In any event, it’s one of the best films you’ll see this year.

          Reply
    • I should note that that Kurt was a few months off when he mentioned when Stories We Tell opened in Canada. The film’s main release was in October, but it had multiple re-releases (including a screening in January for Canada’s Top Ten – which is when I saw it).

      Reply
  2. I couldn’t really care less about the FAST & FURIOUS series. FAST FIVE was the only film I saw and I really only went more for the cinema it was playing at than the film itself (though I remember kind of liking it). I skipped FURIOUS 6 for THE HANGOVER PART III (a decision I don’t regret, despite the fact that I seem to be the only one I know who liked the film) and I doubt I’ll have the time (or money) to catch up with it.

    In a similar fashion, I will be picking AFTER EARTH this weekend instead of NOW YOU SEE ME (even though I’m interested in both). There was a time when I considered M. Night Shyamalan one of my favourite directors and I’m curious if the Will Smith factor can rejuvenate a career that was almost destroyed by the THE LAST AIRBENDER (a film that even I wasn’t the most crazy about). In other words, AFTER EARTH will give me more to write about in my review.

    Reply
    • I was there. I am confused, has this come out yet? I am pretty sure it is not out in Toronto. Dying to rewatch (actually watched it twice at the festival).

      Reply
  3. As a long time fan of the Fast & Furious franchise, I agree with Andrew about the film rewarding the loyal fans who are truly attached to these characters. Sure the dialogue in Furious 6 is cheesy but it fits well with what has been established since the very first film. In fact, I actually felt a little sad when Gisele died as I loved the arc with her and Han. Plus, I would rather see Jordana Brewster removed from the series anyways. Regardless, I was happy that the series finally explained why Han is so sullen in most of Tokyo Drift.

    Andrew – you need to watch all 15 episodes of Arrested Development, some of the best gags occur in the latter episodes. I rather enjoyed the new format for season 4 overall. I think the series will play much better upon repeat viewing, especially once you know how the puzzle pieces fit together.

    In regards to Kurt’s Screening Series, Gymkata has yet to be opened…just saying.

    Reply
    • **SPOILER** **SPOILER** **SPOILER** **SPOILER** **SPOILER** **SPOILER** **SPOILER** **SPOILER** **SPOILER** **SPOILER** **SPOILER** **SPOILER**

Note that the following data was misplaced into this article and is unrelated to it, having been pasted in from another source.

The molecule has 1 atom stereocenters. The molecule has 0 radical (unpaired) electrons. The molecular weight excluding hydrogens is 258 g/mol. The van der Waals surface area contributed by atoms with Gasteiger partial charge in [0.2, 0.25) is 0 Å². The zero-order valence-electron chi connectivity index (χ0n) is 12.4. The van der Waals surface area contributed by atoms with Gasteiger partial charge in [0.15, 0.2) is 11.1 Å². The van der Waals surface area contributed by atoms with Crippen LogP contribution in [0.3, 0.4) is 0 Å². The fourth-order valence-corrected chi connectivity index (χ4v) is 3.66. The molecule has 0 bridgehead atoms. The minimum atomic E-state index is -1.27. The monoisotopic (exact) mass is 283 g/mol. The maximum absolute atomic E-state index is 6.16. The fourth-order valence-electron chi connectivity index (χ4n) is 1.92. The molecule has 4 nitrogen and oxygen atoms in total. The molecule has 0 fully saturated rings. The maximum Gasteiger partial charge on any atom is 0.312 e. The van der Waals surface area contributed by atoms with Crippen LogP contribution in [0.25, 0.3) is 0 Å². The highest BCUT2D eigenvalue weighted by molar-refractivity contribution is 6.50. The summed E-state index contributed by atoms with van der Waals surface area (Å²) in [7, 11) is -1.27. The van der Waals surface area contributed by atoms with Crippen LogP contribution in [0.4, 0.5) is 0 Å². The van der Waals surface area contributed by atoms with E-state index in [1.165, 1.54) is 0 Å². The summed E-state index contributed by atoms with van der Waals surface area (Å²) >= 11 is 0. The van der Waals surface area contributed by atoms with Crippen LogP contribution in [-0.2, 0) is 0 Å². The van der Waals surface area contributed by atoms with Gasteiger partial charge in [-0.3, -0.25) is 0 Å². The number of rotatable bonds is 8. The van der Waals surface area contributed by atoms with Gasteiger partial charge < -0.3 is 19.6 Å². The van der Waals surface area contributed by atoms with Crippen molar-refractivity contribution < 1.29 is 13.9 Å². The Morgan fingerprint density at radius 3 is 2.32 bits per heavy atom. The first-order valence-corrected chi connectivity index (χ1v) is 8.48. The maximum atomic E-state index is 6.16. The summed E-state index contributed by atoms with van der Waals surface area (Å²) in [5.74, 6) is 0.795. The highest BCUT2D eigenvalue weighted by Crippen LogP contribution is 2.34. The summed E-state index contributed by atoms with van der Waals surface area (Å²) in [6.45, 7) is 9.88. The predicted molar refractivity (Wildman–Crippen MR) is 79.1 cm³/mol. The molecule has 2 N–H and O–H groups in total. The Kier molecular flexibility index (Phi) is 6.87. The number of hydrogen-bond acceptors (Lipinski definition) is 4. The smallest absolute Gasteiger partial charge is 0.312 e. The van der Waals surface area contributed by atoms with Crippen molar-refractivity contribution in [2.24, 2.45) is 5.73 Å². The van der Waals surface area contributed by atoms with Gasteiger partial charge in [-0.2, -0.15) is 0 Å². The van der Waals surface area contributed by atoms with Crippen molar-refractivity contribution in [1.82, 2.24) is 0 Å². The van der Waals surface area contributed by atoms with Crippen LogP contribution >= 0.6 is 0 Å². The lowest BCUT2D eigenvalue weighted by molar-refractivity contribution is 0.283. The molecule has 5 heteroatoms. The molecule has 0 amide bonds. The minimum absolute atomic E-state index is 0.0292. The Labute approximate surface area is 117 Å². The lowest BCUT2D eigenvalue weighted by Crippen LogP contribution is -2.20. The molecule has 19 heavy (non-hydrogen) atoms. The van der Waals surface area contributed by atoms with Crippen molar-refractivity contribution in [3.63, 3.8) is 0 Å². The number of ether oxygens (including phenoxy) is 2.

I have to agree with Courtney on the death of Giselle. I can’t remember if I said as much on the show, but I too was a little sad when she left (of course they never actually show her body so…). But yeah, she’s been a character in three movies now and watching that relationship grow with Han has been fun and even endearing. So to someone who’s never seen any previous FF movies, it’s just the hot chick dying in the end. To us, it’s an “important” story arc that’s been in the making for 5 years.

      Reply
      • I think they do enough in this movie to earn it. From the parts where they talk about each other to all the glances, their introduction, to the bit on the motorcycles.

        They build it sufficiently.

        Reply
    • Almost done with Arrested Development. Agreed that it’s worth sitting through all the episodes to see the puzzle pieces fit together. However, I’m realizing that it still isn’t all that funny; it’s just clever storytelling and watching little call backs from earlier episodes fall into place.

      It’s neat to watch episode 11 and see things and say to yourself, “oh yeah, I remember that bit from episode 4. So that’s how it all fits in.” But ultimately this will be totally forgettable.

      And I guess the actor who plays Buster must be really busy with other things (or he doesn’t care or he already has a lot of money) as he has had almost zero screen time in the entire season.

      Reply
  4. So here is the thing everything everyone I have heard say about Furious 6 is accurate. It is melodramatic, it is operatic, it is completely 100 percent sincere, (there is not a bone of irony in this movie) and the action is unbelievably well done.

    I would not change an ounce of this movie for I think all those things working on those levels creates the perfect representation of what serialized action storytelling is at its best. To use a reference that some of the people here should get this movie franchise is “Okay, suckers – you’ve taken yer BEST SHOT!” he says. “Now it’s MY turn!” era Claremont/Byrne X-Men